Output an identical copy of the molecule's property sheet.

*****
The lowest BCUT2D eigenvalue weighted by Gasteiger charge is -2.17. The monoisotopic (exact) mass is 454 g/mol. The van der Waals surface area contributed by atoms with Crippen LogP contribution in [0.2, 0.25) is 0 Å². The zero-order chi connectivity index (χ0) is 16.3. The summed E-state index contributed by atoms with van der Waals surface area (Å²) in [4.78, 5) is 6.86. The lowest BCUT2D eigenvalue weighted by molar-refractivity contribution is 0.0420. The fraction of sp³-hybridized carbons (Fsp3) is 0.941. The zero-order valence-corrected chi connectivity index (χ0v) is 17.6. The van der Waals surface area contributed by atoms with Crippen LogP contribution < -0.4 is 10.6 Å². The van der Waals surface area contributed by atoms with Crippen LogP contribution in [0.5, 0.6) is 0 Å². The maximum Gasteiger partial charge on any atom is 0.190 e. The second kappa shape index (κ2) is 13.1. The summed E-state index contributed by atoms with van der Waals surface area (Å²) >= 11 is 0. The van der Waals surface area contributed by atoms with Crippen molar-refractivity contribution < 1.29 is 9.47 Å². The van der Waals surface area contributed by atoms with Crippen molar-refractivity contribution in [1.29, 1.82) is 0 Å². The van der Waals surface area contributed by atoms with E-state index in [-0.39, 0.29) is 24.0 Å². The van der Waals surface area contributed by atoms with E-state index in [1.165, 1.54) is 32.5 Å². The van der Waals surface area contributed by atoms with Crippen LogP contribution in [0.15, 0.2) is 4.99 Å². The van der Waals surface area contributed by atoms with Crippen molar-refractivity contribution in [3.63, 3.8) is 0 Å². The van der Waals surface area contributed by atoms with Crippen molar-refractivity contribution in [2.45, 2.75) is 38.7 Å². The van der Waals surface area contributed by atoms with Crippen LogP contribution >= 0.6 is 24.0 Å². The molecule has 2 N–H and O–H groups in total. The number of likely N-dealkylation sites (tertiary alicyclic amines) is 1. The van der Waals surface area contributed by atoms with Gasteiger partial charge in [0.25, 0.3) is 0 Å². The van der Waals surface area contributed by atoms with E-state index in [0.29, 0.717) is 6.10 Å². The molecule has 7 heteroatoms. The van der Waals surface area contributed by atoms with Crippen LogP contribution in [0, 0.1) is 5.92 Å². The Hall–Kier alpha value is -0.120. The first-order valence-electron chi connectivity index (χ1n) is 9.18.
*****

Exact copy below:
The lowest BCUT2D eigenvalue weighted by Gasteiger charge is -2.17. The monoisotopic (exact) mass is 454 g/mol. The van der Waals surface area contributed by atoms with Crippen LogP contribution in [0.2, 0.25) is 0 Å². The zero-order chi connectivity index (χ0) is 16.3. The summed E-state index contributed by atoms with van der Waals surface area (Å²) in [4.78, 5) is 6.86. The lowest BCUT2D eigenvalue weighted by molar-refractivity contribution is 0.0420. The fraction of sp³-hybridized carbons (Fsp3) is 0.941. The zero-order valence-corrected chi connectivity index (χ0v) is 17.6. The van der Waals surface area contributed by atoms with Crippen LogP contribution < -0.4 is 10.6 Å². The van der Waals surface area contributed by atoms with Crippen LogP contribution in [0.5, 0.6) is 0 Å². The maximum Gasteiger partial charge on any atom is 0.190 e. The second kappa shape index (κ2) is 13.1. The summed E-state index contributed by atoms with van der Waals surface area (Å²) >= 11 is 0. The van der Waals surface area contributed by atoms with Crippen molar-refractivity contribution < 1.29 is 9.47 Å². The van der Waals surface area contributed by atoms with Crippen molar-refractivity contribution in [1.29, 1.82) is 0 Å². The van der Waals surface area contributed by atoms with E-state index in [-0.39, 0.29) is 24.0 Å². The van der Waals surface area contributed by atoms with E-state index in [1.165, 1.54) is 32.5 Å². The van der Waals surface area contributed by atoms with Crippen LogP contribution in [0.15, 0.2) is 4.99 Å². The van der Waals surface area contributed by atoms with Crippen molar-refractivity contribution in [3.63, 3.8) is 0 Å². The van der Waals surface area contributed by atoms with Crippen molar-refractivity contribution in [2.45, 2.75) is 38.7 Å². The van der Waals surface area contributed by atoms with Crippen LogP contribution >= 0.6 is 24.0 Å². The molecule has 2 N–H and O–H groups in total. The number of likely N-dealkylation sites (tertiary alicyclic amines) is 1. The van der Waals surface area contributed by atoms with Gasteiger partial charge in [0.25, 0.3) is 0 Å². The van der Waals surface area contributed by atoms with E-state index in [0.29, 0.717) is 6.10 Å². The molecule has 7 heteroatoms. The van der Waals surface area contributed by atoms with Crippen LogP contribution in [0, 0.1) is 5.92 Å². The Hall–Kier alpha value is -0.120. The first-order valence-electron chi connectivity index (χ1n) is 9.18.